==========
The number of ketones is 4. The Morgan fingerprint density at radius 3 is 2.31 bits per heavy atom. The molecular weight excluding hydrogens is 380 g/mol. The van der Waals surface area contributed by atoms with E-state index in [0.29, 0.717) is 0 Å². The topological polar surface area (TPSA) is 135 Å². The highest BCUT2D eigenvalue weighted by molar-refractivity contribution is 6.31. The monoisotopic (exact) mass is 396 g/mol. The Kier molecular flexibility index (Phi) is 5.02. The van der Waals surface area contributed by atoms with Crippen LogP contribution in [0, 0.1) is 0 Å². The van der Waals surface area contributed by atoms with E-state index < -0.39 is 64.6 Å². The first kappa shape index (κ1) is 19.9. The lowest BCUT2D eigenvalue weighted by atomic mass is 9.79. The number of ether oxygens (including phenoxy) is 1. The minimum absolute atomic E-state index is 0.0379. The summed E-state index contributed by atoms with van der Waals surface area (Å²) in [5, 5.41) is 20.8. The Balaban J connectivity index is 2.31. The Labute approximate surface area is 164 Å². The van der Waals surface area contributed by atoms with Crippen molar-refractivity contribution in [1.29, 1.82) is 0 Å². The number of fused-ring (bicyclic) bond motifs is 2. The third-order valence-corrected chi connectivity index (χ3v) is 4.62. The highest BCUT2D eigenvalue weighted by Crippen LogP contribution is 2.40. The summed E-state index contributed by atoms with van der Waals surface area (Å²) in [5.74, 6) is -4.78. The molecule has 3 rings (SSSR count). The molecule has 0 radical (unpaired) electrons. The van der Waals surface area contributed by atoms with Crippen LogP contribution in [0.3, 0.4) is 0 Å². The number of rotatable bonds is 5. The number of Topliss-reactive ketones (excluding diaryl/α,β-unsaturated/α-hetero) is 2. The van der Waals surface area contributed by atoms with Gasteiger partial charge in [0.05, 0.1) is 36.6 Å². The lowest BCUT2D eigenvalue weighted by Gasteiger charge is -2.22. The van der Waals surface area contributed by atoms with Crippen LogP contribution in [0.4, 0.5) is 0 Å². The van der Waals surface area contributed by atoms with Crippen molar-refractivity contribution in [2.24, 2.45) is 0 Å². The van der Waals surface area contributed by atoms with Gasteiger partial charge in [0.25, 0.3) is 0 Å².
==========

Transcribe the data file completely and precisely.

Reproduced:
The number of ketones is 4. The Morgan fingerprint density at radius 3 is 2.31 bits per heavy atom. The molecular weight excluding hydrogens is 380 g/mol. The van der Waals surface area contributed by atoms with E-state index in [0.29, 0.717) is 0 Å². The topological polar surface area (TPSA) is 135 Å². The highest BCUT2D eigenvalue weighted by molar-refractivity contribution is 6.31. The monoisotopic (exact) mass is 396 g/mol. The Kier molecular flexibility index (Phi) is 5.02. The van der Waals surface area contributed by atoms with Crippen LogP contribution in [0, 0.1) is 0 Å². The van der Waals surface area contributed by atoms with E-state index < -0.39 is 64.6 Å². The first kappa shape index (κ1) is 19.9. The lowest BCUT2D eigenvalue weighted by atomic mass is 9.79. The number of ether oxygens (including phenoxy) is 1. The minimum absolute atomic E-state index is 0.0379. The summed E-state index contributed by atoms with van der Waals surface area (Å²) in [5, 5.41) is 20.8. The Balaban J connectivity index is 2.31. The Labute approximate surface area is 164 Å². The van der Waals surface area contributed by atoms with Crippen molar-refractivity contribution in [1.29, 1.82) is 0 Å². The number of fused-ring (bicyclic) bond motifs is 2. The third-order valence-corrected chi connectivity index (χ3v) is 4.62. The highest BCUT2D eigenvalue weighted by Crippen LogP contribution is 2.40. The summed E-state index contributed by atoms with van der Waals surface area (Å²) in [5.74, 6) is -4.78. The molecule has 3 rings (SSSR count). The molecule has 0 radical (unpaired) electrons. The van der Waals surface area contributed by atoms with Crippen LogP contribution in [0.3, 0.4) is 0 Å². The number of rotatable bonds is 5. The number of Topliss-reactive ketones (excluding diaryl/α,β-unsaturated/α-hetero) is 2. The van der Waals surface area contributed by atoms with Gasteiger partial charge in [0.05, 0.1) is 36.6 Å². The lowest BCUT2D eigenvalue weighted by Gasteiger charge is -2.22. The van der Waals surface area contributed by atoms with Crippen LogP contribution in [0.4, 0.5) is 0 Å². The van der Waals surface area contributed by atoms with Crippen molar-refractivity contribution in [2.24, 2.45) is 0 Å². The van der Waals surface area contributed by atoms with Gasteiger partial charge in [0.25, 0.3) is 0 Å².